Let rise in an oiled bowl 1 hour.
Punch down, let rise again.
Split into 8 balls, knead each, and put in oiled loaf pans. Let rise 30 minutes.
Bake at 350 degrees 1 hour.


Howdy!
It might be that I'm very slow to wake up this morning, but is the sorghum called for the seed or the syrup?
The one is amazingly easy for me to find, while the other I may have to fight the geese for.
Thank you for sharing this recipe!
 
Kristine Keeney
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Howdy!
I'm afraid I have no idea of how to convince someone who doesn't like a whole wheat loaf that WW is a great choice.
I make a recipe (in a bread machine, because .. lazy but still want Good Food), and have been mixing whole wheat and unbleached white flours, along with some of the more interesting things I find.

(Soy, rye, hemp, oats .. The hemp flour turns the batter a brilliant green, It bakes up a normal color, though. The pumpkin muffins I made a few years back while experimenting were amazing and so much fun - green and orange batter that turned the most amazing "pumpkin color" when baked.)

Anyway, So, it doesn't matter what it is, I generally do a 50/50 blend on the flours. for whole wheat and unbleached white.
Maybe the same sort of blend in a sourdough would help?
I guess the problem is one of  - why? Why doesn't your Darling Adorable like whole wheat bread? When you know why, it's easier to make adjustments.
Not going to pry. My very own Darling Adorable has his own eating quirks, so I understand trying to work around them.
I wish you very good luck with your future bakery and am thinking fond thoughts about grain mills.
And here's my favorite recipe -
Kris's Modification of Richard Blunt's Whole Wheat Bread as printed in Backwoods Home Cooking Cookbook Anthology

Put in a 2 pound bread machine.

Dry Ingredients
5 cups Flour (I use half and half whole wheat and unbleached white)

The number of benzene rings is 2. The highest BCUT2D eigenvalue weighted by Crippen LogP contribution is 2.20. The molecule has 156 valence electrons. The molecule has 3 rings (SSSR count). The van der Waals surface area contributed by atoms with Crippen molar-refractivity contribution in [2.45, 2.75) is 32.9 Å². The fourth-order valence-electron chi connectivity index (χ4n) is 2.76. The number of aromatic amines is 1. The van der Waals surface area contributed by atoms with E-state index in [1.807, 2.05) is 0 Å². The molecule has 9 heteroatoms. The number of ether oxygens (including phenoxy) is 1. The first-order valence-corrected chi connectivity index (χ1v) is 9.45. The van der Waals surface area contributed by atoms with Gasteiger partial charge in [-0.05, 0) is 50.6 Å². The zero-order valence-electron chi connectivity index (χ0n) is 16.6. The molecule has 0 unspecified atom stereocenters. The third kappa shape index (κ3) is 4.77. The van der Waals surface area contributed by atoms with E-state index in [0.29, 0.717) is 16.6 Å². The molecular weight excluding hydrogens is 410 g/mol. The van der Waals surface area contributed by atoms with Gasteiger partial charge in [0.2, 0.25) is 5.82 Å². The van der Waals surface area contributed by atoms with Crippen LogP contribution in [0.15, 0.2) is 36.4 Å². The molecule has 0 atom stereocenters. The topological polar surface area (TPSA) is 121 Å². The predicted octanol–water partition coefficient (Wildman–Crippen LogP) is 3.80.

1/2 cup Dry Milk

Yeast Mix
2 cups water  - at least 90F
1 tablespoon Active Yeast
2 teaspoons Sugar (I usually use white sugar, but brown is good, too)

Other Liquids
1 tablespoon Honey
1 tablespoon Molasses (Regular or Blackstrap, whichever you prefer)
3 tablespoons Butter or other fat (I like butter. You may prefer a really good olive oil, or lard or ... Have fun and experiment.)

Following the directions of your particular bread machine, add the ingredients to the pan, make sure each set is mixed well.

Push the Magic Button, and enjoy the lovely smells later.

The bread is sweet, tender, and makes a good 2 pound loaf. You could probably make a few normal loaves, as well.

Non bread machine instructions

Combine proofed yeast mix with other liquids.
In a large bowl, add the dry ingredients slowly and incorporate well. Add flour until dough becomes firm.
Turn out onto a floured surface and knead until dough becomes elastic and no longer feels sticky.
Rest in a well oiled bowl and allow to double.
Punch down; knead for about 5 minutes.
Cut dough into 2 equal sized balls and set aside to rest and rise for 5 minutes.
Shape into loaves, place in loaf pans and allow to rise until doubled.
Bake at 375F for 40-45 minutes or until bread sounds hollow when rapped.
 
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I'm not an expert, but I've been playing around with different types of wheats and mixing them into my sourdough breads.  I have inconsistently been trying things (and feeding my starter poorly), so I can't say anything for certain.  But I have been trying to add ww flour in different percentages to see what works best.

A ww loaf won't rise as much as an AP flour one will, because all the little bran particles will slice through the rising dough.  I have tried sifting the flour but didn't see much different yet.  I plan to get a finer sifter to pull out the larger bran particles and either re grind or just discard them.  

I would look into buying some hard white wheat to play with.  They say it has a milder flavor.  My inconsistent loaves means I can't say if I found that true or not.  I can say my einkorn wheat has a stronger flavor.